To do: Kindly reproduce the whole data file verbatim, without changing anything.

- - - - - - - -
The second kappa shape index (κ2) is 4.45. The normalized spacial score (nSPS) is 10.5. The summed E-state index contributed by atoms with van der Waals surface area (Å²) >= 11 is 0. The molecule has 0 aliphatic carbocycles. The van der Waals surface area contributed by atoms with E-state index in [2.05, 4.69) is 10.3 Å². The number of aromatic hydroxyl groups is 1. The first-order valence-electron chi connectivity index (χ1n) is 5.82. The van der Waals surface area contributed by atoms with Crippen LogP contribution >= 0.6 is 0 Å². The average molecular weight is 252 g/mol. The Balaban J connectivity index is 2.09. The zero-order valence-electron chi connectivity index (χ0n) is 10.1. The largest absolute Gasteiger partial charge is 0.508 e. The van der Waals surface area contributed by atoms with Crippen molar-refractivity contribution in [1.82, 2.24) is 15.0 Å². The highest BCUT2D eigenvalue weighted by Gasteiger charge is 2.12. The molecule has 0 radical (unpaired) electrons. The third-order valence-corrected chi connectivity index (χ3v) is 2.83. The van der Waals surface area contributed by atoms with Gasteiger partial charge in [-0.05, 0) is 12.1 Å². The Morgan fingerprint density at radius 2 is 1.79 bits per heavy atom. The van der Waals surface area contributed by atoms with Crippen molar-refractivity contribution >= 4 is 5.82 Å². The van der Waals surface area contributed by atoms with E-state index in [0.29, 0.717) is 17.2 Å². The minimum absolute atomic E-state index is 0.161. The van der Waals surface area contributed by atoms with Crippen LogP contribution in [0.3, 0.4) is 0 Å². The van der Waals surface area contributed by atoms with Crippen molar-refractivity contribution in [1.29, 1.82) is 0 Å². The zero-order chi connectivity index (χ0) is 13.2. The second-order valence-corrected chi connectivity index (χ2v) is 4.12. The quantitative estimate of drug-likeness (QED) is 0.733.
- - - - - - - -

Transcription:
The second kappa shape index (κ2) is 4.45. The normalized spacial score (nSPS) is 10.5. The summed E-state index contributed by atoms with van der Waals surface area (Å²) >= 11 is 0. The molecule has 0 aliphatic carbocycles. The van der Waals surface area contributed by atoms with E-state index in [2.05, 4.69) is 10.3 Å². The number of aromatic hydroxyl groups is 1. The first-order valence-electron chi connectivity index (χ1n) is 5.82. The van der Waals surface area contributed by atoms with Crippen LogP contribution >= 0.6 is 0 Å². The average molecular weight is 252 g/mol. The Balaban J connectivity index is 2.09. The zero-order valence-electron chi connectivity index (χ0n) is 10.1. The largest absolute Gasteiger partial charge is 0.508 e. The van der Waals surface area contributed by atoms with Crippen molar-refractivity contribution in [1.82, 2.24) is 15.0 Å². The highest BCUT2D eigenvalue weighted by Gasteiger charge is 2.12. The molecule has 0 radical (unpaired) electrons. The third-order valence-corrected chi connectivity index (χ3v) is 2.83. The van der Waals surface area contributed by atoms with Gasteiger partial charge in [-0.05, 0) is 12.1 Å². The Morgan fingerprint density at radius 2 is 1.79 bits per heavy atom. The van der Waals surface area contributed by atoms with Crippen molar-refractivity contribution >= 4 is 5.82 Å². The van der Waals surface area contributed by atoms with E-state index in [0.29, 0.717) is 17.2 Å². The minimum absolute atomic E-state index is 0.161. The van der Waals surface area contributed by atoms with Crippen LogP contribution in [0.3, 0.4) is 0 Å². The van der Waals surface area contributed by atoms with Crippen molar-refractivity contribution in [1.29, 1.82) is 0 Å². The zero-order chi connectivity index (χ0) is 13.2. The second-order valence-corrected chi connectivity index (χ2v) is 4.12. The quantitative estimate of drug-likeness (QED) is 0.733.